John Digweed is one of those iconic names in electronic music that will never fade away. Now a music legend, and a pioneer of the progressive and house genres, Digweed began DJing at the tender age of 15 out of his hometown of Hastings, England, and has been making his mark on the music industry for over 20 years. We were lucky enough to catch up with him just minutes before he closed out the Beatport Stage at the Movement Festival a few weeks back to talk playing house in Detroit, the first ever Renaissance compilation album, and the pros and cons of the digital landscape.

You just arrived in Detroit a couple hours ago. How has it been so far?

Bit wet! But there’s lots of energy out there, so that’s great to see. I literally just ran into the festival now, but it’s great to be here.

Are you looking forward to playing?

Yes! Of course—that’s why I’m here [laughs].

What can we expect from your set?

Probably quite tough, I imagine. I’m closing out the stage, so I have to keep the energy alive. I don’t ever really know what I’m gonna do until I get out there, so I just play and I see how the crowd reacts, and I go from there.

I read that you still get nervous before your sets, even after so many years in the business. Do you have any pre-show rituals or superstitions?

I always try to take a good 20 minutes to myself to really get in the zone. I’ll catch the last bit of the DJ before me to see how the crowd is reacting—but nothing too complicated, no standing on my head or anything like that [laughs].

No shots of tequila?

No [laughs], nothing like that!

You’ve been an integral part of the house scene for a very long time. Will you be doing anything to adapt your set given that you’re in such a techno-centric city like Detroit?

I think people who are coming out to hear me play, want to hear what I normally play rather than a record that a DJ from Detroit would typically play. I just do my thing and I think people will like it!

You’ve played in cities all over the world. Have you noticed differences in the way that the crowd reacts to or interacts with music?

It’s kind of strange to think about what’s happened with electronic music, you know, with the internet and with YouTube. In the ’90s, people didn’t have nearly as much access to electronic music or to hearing DJs’ sets. They’d hear it on CDs or the odd early Essential Mix from Radio One, but now with the internet, people have much more awareness in terms of knowing a certain DJ’s style or what their performances are usually like. So, if I play in Australia or South America, people aren’t thinking, “What is this music? What’s this guy doing?” The internet’s really allowed people to be connected to your music; they can follow you and like what you do. I tend to find that wherever I go, I never walk away from a set thinking that the crowd didn’t understand what I did. I’ve never had any real disasters in that sense [laughs].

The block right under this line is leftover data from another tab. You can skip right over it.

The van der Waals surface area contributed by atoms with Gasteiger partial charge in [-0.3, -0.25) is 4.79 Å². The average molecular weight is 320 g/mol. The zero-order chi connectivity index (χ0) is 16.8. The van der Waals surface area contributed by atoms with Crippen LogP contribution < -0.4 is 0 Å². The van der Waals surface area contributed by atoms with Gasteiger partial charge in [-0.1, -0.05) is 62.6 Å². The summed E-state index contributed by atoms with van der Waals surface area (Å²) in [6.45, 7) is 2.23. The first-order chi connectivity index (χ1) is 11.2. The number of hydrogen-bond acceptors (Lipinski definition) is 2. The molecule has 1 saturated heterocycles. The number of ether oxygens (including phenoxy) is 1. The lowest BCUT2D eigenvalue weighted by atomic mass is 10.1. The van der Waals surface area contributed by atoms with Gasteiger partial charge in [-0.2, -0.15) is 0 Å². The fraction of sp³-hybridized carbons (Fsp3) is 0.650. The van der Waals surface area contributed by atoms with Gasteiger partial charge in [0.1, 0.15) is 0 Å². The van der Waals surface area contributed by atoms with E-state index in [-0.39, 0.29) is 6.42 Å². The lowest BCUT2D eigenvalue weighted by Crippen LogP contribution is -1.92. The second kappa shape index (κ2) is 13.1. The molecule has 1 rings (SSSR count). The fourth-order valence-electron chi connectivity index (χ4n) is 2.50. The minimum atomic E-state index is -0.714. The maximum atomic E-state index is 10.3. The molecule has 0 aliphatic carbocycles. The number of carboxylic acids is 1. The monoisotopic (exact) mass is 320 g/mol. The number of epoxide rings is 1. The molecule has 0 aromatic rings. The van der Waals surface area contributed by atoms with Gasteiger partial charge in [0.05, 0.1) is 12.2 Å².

That’s good to hear! So, you mentioned that you improvise a bit when you’re up there. How do you gauge the crowd’s reaction?

Well, I think I’ve been doing this long enough that I get up there and I can kind of just feel my way through my set. The first couple records are the hardest bit, and from there it will just flow naturally. You’ve got to make sure you nail your first couple records—those are the ones that lock the crowd in.

You and Sasha are responsible for the first-ever proper DJ compilation album from quite a while ago. Looking back on that Renaissance compilation, what do you think of your track selection?

I mean… I think the reason why that album really stood out, even now, coming up on 20 years, is because it came out; it was really the first of its kind, as you mentioned. We picked the best records from that era, and people know them because of that album—they don’t know them from anywhere else, because there was nothing else out there like that at the time. It told the story of that period in time so well. That was the best thing about it.

At the time, did you think putting together that album would have the reaction or effect that it did?

We had no idea that it would be so successful. As with most things that are successful, you don’t plan it; it was just something we really wanted to do. We got to do something legit and sell it properly. Back then, DJs would have their sets recorded and they’d be sold out the back of a car at Sunday market. You’d never get any say in it; it was all done behind your back… so, it was this whole new experience to get to choose what would be included on the album. I can listen to that album and it brings back great memories. I’m definitely not disappointed in the track selection at all.

Are there any tracks on there you’d still play today?

Yeah, there’s some Leftfield tracks on there I’ll still bring out. My memory’s a bit foggy after 18 hours of traveling [laughs], but yeah, there’s definitely a lot of great stuff on there—they’re classics.

I read somewhere that one of the biggest things that’s changed in a DJ’s life is the SD card. You seem to be a supporter of the digital movement, but do you ever miss the way things were?

I used to fly out to New York every month for five years, with two big boxes of records, a shoulder bag of records, a suitcase… If I tried to do that now, with the airlines, it would just be a nightmare. I travel so much, I can be away for 16 days at a time, and be able to update my set every day that I’m away—and I love that. I think there’s pros and cons to both sides of it, though. I love vinyl. I think there’s something about it that’s just super-sexy—really tangible. I’ve still got all my records at home, but from a DJing point of view, you can’t beat the digital age we’re in now.

Photo by Jordan Loyd